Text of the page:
Menu

Javascript is not activated in your browser. This website needs javascript activated to work properly.
You are here

Direct Transcriptional Consequences of Somatic Mutation in Breast Cancer

Author:
  • Adam Shlien
  • Keiran Raine
  • Fabio Fuligni
  • Roland Arnold
  • Serena Nik-Zainal
  • Serge Dronov
  • Lira Mamanova
  • Andrej Rosic
  • Young Seok Ju
  • Susanna L. Cooke
  • Manasa Ramakrishna
  • Elli Papaemmanuil
  • Helen R. Davies
  • Patrick S. Tarpey
  • Peter Van Loo
  • David C. Wedge
  • David R. Jones
  • Sancha Martin
  • John Marshall
  • Elizabeth Anderson
  • Claire Hardy
  • Violetta Barbashina
  • Samuel A J R Aparicio
  • Torill Sauer
  • Øystein Garred
  • Anne Vincent-Salomon
  • Odette Mariani
  • Sandrine Boyault
  • Aquila Fatima
  • Anita Langerød
  • Åke Borg
  • Gilles Thomas
  • Andrea L. Richardson
  • Anne Lise Børresen-Dale
  • Kornelia Polyak
  • Michael R. Stratton
  • Peter J. Campbell
Publishing year: 2016-08-16
Language: English
Pages: 2032-2046
Publication/Series: Cell Reports
Volume: 16
Issue: 7
Document type: Journal article
Publisher: Cell Press

Abstract english

Disordered transcriptomes of cancer encompass direct effects of somatic mutation on transcription, coordinated secondary pathway alterations, and increased transcriptional noise. To catalog the rules governing how somatic mutation exerts direct transcriptional effects, we developed an exhaustive pipeline for analyzing RNA sequencing data, which we integrated with whole genomes from 23 breast cancers. Using X-inactivation analyses, we found that cancer cells are more transcriptionally active than intermixed stromal cells. This is especially true in estrogen receptor (ER)-negative tumors. Overall, 59% of substitutions were expressed. Nonsense mutations showed lower expression levels than expected, with patterns characteristic of nonsense-mediated decay. 14% of 4,234 rearrangements caused transcriptional abnormalities, including exon skips, exon reusage, fusions, and premature polyadenylation. We found productive, stable transcription from sense-to-antisense gene fusions and gene-to-intergenic rearrangements, suggesting that these mutation classes drive more transcriptional disruption than previously suspected. Systematic integration of transcriptome with genome data reveals the rules by which transcriptional machinery interprets somatic mutation.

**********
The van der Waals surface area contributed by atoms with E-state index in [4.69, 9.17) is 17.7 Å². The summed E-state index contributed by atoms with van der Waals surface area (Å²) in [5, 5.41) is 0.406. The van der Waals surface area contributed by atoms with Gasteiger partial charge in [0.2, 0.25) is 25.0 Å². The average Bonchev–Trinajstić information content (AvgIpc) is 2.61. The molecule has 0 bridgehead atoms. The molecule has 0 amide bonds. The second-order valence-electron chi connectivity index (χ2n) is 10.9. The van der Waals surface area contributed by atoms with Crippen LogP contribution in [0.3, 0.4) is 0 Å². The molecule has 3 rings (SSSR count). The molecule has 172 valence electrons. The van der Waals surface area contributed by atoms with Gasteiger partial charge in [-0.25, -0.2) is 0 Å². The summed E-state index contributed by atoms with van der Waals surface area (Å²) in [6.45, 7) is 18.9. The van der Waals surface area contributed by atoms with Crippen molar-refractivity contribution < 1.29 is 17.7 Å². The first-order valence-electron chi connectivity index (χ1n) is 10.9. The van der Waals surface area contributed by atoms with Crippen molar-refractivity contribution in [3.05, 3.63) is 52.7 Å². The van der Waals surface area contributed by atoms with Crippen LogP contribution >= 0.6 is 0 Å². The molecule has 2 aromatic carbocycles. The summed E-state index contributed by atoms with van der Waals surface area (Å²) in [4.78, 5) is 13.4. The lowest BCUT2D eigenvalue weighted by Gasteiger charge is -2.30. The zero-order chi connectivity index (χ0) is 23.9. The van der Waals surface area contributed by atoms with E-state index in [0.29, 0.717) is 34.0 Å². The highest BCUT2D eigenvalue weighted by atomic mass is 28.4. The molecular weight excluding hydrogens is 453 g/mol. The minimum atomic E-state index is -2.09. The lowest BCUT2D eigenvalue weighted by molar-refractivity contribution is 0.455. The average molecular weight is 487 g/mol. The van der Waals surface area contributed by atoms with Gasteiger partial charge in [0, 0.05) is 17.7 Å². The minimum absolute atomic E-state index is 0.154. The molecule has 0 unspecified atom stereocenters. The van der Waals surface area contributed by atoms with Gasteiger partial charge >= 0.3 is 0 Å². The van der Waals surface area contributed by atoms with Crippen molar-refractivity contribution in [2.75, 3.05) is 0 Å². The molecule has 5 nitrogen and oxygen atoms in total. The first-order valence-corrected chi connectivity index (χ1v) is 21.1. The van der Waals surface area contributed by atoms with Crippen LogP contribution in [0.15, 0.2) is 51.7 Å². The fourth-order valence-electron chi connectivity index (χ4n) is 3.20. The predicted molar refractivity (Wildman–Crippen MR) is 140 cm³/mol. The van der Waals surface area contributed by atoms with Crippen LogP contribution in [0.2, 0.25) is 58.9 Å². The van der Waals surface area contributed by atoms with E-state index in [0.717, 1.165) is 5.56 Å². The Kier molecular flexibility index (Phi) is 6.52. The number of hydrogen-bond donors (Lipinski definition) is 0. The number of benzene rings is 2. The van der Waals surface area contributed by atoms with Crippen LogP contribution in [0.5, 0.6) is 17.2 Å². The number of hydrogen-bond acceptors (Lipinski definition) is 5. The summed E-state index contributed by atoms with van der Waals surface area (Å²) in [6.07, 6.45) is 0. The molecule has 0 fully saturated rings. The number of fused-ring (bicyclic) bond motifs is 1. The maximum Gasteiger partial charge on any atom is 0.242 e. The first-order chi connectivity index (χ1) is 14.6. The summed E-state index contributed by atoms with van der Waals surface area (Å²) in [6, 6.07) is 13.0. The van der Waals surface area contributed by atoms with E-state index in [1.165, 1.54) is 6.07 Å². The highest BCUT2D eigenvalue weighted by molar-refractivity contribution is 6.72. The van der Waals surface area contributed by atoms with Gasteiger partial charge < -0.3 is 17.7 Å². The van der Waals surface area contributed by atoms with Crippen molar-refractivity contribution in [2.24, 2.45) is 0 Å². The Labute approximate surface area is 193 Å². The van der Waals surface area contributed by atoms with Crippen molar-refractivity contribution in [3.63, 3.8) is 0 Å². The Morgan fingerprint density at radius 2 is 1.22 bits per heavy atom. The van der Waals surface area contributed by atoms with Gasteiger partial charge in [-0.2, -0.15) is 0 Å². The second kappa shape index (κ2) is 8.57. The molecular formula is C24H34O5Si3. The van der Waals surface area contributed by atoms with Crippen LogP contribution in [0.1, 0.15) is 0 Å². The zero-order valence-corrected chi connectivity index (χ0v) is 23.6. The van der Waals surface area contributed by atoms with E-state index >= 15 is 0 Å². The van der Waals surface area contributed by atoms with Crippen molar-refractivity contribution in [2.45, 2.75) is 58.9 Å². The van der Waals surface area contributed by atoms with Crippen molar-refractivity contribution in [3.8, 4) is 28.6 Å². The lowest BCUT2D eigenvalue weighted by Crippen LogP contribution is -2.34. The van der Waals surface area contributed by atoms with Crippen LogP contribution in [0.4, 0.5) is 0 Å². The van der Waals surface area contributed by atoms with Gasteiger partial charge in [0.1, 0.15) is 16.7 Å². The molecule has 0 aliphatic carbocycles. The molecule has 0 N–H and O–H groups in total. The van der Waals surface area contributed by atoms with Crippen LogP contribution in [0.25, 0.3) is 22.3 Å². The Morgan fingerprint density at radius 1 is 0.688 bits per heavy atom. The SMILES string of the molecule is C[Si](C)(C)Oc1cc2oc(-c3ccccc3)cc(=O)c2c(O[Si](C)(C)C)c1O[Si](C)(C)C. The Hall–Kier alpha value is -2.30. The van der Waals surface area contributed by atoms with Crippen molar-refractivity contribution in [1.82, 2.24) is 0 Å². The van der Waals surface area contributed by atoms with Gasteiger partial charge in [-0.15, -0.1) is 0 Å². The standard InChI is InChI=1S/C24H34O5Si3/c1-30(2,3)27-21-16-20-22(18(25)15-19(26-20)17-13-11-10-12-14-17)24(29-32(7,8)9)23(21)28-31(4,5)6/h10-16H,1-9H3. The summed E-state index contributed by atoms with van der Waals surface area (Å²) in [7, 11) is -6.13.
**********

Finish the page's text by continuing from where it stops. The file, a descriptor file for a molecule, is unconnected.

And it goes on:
Keywords

  • Cancer and Oncology

Other

Published
  • ISSN: 2211-1247
Åke Borg
Åke Borg
E-mail: ake.borg [at] med.lu.se

Principal investigator

Oncology and Pathology, MV

+46 46 275 25 52

MV 404 C21B2

90

Project manager

Familial Breast Cancer

90

Professor

Oncology and Pathology, MV

MV 404 C21C2

90